DIA: Truly a Diamond
By Rupveen Arora (Mademoiselle Wanderlust), Head of Lifestyle
DIA (Dedicated Indians of America) is a long-awaited organization that was conceived in January 2010. The Indian community is quite significant in New Jersey yet many Indian youth were too busy with schooling and extracurricular activities, and did not know how many other children shared the same culture, language, and interests. DIA serves as a bridge to create a social platform for youth as well as sow seeds of kindness by giving back to the community. The sole mission was for the children of privileged abundance to realize what they possess and how to pay it forward.
I recently attended their annual fundraiser and was more than ecstatic to contribute to such a wonderful cause. It was truly eye-opening to witness the showcase of stories told of those DIA are assisting, as well as enjoy the dance performances of the plethora of children as young as 4 who dedicate so much time and effort towards this cause.
Founder Priya Navani is a breath of fresh air and she has truly inspired the community to give back. Meeting with her a few months back reminded me of all the good in the world and how empathetic we with privilege (slight or otherwise) can be. She mentioned, “This annual fundraiser event is a way that paves better lives for so many children globally. Imagine eradicating illiteracy from the world, handing a pen and not a gun. This event is a door to education for children who otherwise would be put in the jaws of child labor. It’s a hope that these children will get better jobs and can change not only their lives, but the lives of their entire family.”
For example, just last month a 10-year-old boy named Gautam went to school for the first time. His parents earn a combined $80 per month. DIA came to the rescue by sending Gautam and his younger brother Vivek, 6, to school. They do not hand out cash, rather they pay the school’s tuition and provide books and uniform to children in need.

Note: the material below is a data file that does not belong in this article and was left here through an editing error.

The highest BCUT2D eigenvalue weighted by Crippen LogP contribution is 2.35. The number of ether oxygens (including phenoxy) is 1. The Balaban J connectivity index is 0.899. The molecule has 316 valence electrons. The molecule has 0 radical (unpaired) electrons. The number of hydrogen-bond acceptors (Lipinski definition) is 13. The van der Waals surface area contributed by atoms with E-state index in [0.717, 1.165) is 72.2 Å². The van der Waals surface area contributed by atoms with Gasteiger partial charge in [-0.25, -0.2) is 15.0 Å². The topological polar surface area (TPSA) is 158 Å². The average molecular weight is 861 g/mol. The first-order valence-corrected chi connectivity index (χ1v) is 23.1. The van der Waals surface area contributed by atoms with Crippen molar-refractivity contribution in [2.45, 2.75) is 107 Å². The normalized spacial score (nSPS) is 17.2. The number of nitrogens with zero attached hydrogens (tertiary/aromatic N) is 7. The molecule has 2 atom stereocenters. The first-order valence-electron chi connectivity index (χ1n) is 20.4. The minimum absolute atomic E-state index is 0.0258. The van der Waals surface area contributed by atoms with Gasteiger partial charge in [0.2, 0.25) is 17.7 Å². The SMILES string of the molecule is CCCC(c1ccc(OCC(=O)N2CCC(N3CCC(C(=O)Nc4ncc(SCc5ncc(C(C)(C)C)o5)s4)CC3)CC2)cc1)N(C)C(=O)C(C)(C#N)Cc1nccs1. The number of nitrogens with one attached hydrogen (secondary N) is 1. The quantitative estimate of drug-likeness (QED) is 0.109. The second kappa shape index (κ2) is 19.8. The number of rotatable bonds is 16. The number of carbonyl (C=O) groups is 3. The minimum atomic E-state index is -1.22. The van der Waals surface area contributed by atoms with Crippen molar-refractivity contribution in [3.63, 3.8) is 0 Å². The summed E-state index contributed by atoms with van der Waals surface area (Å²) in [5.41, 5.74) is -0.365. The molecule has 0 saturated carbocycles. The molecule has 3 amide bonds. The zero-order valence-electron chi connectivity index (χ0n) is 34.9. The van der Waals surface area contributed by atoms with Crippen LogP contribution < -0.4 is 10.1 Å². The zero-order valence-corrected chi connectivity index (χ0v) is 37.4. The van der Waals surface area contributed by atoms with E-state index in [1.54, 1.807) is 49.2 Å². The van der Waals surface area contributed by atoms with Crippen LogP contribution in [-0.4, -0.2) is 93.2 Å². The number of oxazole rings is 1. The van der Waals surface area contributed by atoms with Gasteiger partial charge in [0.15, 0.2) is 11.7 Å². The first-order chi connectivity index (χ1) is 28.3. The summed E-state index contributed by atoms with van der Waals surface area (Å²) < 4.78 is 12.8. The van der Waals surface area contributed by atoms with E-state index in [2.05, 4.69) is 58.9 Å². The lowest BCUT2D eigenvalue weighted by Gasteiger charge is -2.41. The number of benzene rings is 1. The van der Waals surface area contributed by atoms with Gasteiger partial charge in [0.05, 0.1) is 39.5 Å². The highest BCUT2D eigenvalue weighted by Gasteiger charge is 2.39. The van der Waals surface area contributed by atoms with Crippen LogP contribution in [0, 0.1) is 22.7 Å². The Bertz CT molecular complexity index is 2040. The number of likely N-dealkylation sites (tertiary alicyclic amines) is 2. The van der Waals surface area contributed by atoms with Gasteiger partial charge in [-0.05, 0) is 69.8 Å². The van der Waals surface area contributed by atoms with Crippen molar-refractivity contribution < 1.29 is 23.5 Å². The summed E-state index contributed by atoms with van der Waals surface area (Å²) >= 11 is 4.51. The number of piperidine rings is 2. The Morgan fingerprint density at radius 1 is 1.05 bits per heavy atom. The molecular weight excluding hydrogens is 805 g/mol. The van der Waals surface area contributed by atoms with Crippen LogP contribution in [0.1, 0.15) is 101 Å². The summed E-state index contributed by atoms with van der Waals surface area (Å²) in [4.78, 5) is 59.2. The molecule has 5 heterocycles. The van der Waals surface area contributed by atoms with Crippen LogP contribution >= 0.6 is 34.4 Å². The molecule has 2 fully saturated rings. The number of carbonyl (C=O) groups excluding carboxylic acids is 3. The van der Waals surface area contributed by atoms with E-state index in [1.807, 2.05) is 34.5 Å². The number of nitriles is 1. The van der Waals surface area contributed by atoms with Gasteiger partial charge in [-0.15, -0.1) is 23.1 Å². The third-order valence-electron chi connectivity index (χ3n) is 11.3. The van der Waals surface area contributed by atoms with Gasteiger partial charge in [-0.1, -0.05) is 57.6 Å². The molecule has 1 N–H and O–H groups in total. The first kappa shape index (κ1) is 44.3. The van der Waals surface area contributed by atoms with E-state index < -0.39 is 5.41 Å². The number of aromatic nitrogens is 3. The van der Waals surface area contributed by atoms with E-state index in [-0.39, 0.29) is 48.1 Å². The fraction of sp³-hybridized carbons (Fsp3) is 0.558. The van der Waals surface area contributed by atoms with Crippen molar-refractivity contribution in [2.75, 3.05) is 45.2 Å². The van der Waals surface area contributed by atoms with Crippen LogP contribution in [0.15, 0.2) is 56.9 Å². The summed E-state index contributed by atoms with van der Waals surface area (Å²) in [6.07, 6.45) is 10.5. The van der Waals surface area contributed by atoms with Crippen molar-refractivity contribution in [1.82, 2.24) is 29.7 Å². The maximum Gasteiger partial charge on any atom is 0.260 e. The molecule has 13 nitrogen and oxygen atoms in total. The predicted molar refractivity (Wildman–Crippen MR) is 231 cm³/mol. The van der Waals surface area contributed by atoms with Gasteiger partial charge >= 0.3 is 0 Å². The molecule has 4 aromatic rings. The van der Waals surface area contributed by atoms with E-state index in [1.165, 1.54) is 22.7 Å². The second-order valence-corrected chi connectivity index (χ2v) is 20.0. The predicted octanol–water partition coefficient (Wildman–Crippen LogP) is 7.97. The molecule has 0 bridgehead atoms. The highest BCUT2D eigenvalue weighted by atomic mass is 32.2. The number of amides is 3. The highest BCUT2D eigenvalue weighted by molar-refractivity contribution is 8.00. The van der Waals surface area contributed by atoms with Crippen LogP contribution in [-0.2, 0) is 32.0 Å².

Another story I was keen to hear about was of Nikhita Navani, a young school teacher based in Detroit. She gave a tear jerker of a speech on how her class was able to take a field trip to our nation’s capital. “DIA supported the inner-city school in Detroit. Most of the children attending school live in homes without any heat in winter. They pass through burnt homes while walking to school. These kids stay in school until 7 pm just to get a warm meal and a safe environment without any guns or gangs. Last year for the first time 20 children went on a field trip to Washington, D.C. DIA supported the field trip, which served as a new horizon for the kids to see. These children had never been to downtown Detroit or slept on a warm comfortable bed. The field trip made them see that through hard work and education they can have better lives,” stated Navani.
Niti Tandon, who is on the Board of Directors and is a long-time friend, was an integral part of this event. I saw her tirelessly running around clearing obstacles, organizing meetings and dance practices as well as reaching out to various sponsors and contributors to make this happen. “It brings the compassion and passion in me to do the best I can for the underprivileged,” she stated. Hats off for such a success.
This event also included a live performance by Manish Israni, aka Japiur Ka Raja, and had the room pumping with his contagious musical gift. The wife of the rock star, Priya Israni, was a delight to chat with. I asked her what it meant to be there not only as his supporter but for that of DIA. She said, “I support DIA’s endeavor in raising awareness and support for notable causes locally and internationally. I love that they involve the youth in this program: it facilitates a continuum of positive change through future generations. As his wife I am extremely happy with the Honor DIA bestowed on Manish, personally I’m hoping that this will replace his crazy female fans with the adorable kids of the organization.”
I second that, Priya.
Regarding the children, Advisory Board Member Hetal Gor stated, “What impressed me was that unlike most organizations here, children were President, VP, Treasurer, etc. They ran most of the show under adult supervision. This taught them leadership roles, time management, organization skills, public speaking, etc, while doing charity.”
All in all, this was one event it was a pleasure to attend. I highly recommend getting involved in whatever capacity you are able, or at least just check them out at: http://www.dia-usa.org
What are you willing to do to give back?